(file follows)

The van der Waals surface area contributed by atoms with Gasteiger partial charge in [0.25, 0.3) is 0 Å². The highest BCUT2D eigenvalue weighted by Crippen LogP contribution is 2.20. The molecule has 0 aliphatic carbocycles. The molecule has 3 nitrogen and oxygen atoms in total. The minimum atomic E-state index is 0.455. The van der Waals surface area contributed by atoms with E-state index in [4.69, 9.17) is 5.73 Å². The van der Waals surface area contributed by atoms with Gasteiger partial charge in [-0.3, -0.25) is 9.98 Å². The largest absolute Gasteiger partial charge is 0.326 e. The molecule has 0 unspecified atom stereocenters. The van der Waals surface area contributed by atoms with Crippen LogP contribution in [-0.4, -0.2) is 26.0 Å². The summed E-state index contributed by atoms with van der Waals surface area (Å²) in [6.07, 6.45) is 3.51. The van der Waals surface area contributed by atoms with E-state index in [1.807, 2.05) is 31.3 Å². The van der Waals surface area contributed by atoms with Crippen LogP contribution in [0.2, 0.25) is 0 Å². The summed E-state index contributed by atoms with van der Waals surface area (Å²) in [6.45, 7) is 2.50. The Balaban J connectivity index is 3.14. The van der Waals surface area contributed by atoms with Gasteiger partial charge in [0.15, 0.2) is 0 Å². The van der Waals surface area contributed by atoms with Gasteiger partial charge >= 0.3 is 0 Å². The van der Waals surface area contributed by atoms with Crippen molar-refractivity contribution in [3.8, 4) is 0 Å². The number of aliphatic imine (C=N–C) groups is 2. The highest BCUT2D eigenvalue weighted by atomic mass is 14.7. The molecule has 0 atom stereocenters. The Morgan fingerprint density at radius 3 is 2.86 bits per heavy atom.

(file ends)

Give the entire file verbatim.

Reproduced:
The van der Waals surface area contributed by atoms with Gasteiger partial charge in [0.25, 0.3) is 0 Å². The highest BCUT2D eigenvalue weighted by Crippen LogP contribution is 2.20. The molecule has 0 aliphatic carbocycles. The molecule has 3 nitrogen and oxygen atoms in total. The minimum atomic E-state index is 0.455. The van der Waals surface area contributed by atoms with E-state index in [4.69, 9.17) is 5.73 Å². The van der Waals surface area contributed by atoms with Gasteiger partial charge in [-0.3, -0.25) is 9.98 Å². The largest absolute Gasteiger partial charge is 0.326 e. The molecule has 0 unspecified atom stereocenters. The van der Waals surface area contributed by atoms with Crippen LogP contribution in [-0.4, -0.2) is 26.0 Å². The summed E-state index contributed by atoms with van der Waals surface area (Å²) in [6.07, 6.45) is 3.51. The van der Waals surface area contributed by atoms with E-state index in [1.807, 2.05) is 31.3 Å². The van der Waals surface area contributed by atoms with Crippen LogP contribution in [0.2, 0.25) is 0 Å². The summed E-state index contributed by atoms with van der Waals surface area (Å²) in [6.45, 7) is 2.50. The Balaban J connectivity index is 3.14. The van der Waals surface area contributed by atoms with Gasteiger partial charge in [0.15, 0.2) is 0 Å². The van der Waals surface area contributed by atoms with Gasteiger partial charge >= 0.3 is 0 Å². The van der Waals surface area contributed by atoms with Crippen molar-refractivity contribution in [3.8, 4) is 0 Å². The number of aliphatic imine (C=N–C) groups is 2. The highest BCUT2D eigenvalue weighted by atomic mass is 14.7. The molecule has 0 atom stereocenters. The Morgan fingerprint density at radius 3 is 2.86 bits per heavy atom.